Flashback to F.B.I. Chief’s ’93 Firing, and to Saturday Night MassacreBreaking News
tags: Watergate, Nixon, James Comey, Trump, Saturday Night Massacre
The Federal Bureau of Investigation was established in 1908 when the Justice Department created an agency to conduct investigations for it. The first leaders of the F.B.I., known then as chief examiners, were appointed by the attorney general. That custom remained until 1972, when the F.B.I. director, J. Edgar Hoover, died in office after overseeing the bureau for 48 years.
In the years before Hoover’s death, a new confirmation process for the F.B.I. director was developed. After Hoover, the director was nominated by the president and confirmed by the Senate. In 1976, it became law that the director would be limited to a 10-year term.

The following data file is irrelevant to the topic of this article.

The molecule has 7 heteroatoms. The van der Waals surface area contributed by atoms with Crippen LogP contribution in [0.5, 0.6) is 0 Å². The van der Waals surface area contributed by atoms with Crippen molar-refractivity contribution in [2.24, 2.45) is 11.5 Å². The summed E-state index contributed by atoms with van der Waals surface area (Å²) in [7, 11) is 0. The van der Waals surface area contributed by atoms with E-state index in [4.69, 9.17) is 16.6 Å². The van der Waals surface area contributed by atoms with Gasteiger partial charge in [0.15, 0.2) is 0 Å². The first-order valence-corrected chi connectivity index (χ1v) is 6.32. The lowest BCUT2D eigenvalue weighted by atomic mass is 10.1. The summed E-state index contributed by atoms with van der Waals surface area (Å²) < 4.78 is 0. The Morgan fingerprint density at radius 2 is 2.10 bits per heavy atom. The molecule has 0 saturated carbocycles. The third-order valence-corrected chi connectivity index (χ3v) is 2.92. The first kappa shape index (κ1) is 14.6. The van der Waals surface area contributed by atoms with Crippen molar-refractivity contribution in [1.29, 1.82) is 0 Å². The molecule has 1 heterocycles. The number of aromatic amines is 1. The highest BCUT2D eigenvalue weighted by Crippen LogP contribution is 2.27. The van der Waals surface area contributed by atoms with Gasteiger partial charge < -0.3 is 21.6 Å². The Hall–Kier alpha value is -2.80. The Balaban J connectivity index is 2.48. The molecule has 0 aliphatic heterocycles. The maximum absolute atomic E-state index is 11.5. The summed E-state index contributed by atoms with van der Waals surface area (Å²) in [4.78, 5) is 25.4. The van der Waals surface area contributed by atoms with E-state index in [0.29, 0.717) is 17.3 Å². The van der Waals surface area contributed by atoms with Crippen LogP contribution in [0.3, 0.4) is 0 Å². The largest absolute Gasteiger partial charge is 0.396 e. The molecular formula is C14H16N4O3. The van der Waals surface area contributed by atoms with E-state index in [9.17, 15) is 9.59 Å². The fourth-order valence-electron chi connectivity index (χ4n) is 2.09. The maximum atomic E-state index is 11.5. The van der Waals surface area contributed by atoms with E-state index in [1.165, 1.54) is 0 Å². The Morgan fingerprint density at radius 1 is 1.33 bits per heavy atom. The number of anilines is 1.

In its 109-year history, only one F.B.I. director had been fired — until Tuesday, when President Trump fired James B. Comey. In July 1993, President Bill Clinton fired William S. Sessions, who had been nominated to the post by President Ronald Reagan in 1987. Mr. Clinton said his attorney general, Janet Reno, reviewed Mr. Sessions’s leadership and concluded “in no uncertain terms that he can no longer effectively lead the bureau.”
comments powered by Disqus
- Erika Lee and Carol Anderson on Myths and Realities of Race in American History
- Banished Podcast: Sunshine State's Descent Into Darkness
- Caroline Dodds Pennock on The Indigenous Americans Who Visited Europe
- Why Can't the Democrats Build a Governing Majority? (Review of Timothy Shenk)
- Victimhood and Vengeance: The Reactionary Roots of Christian Nationalism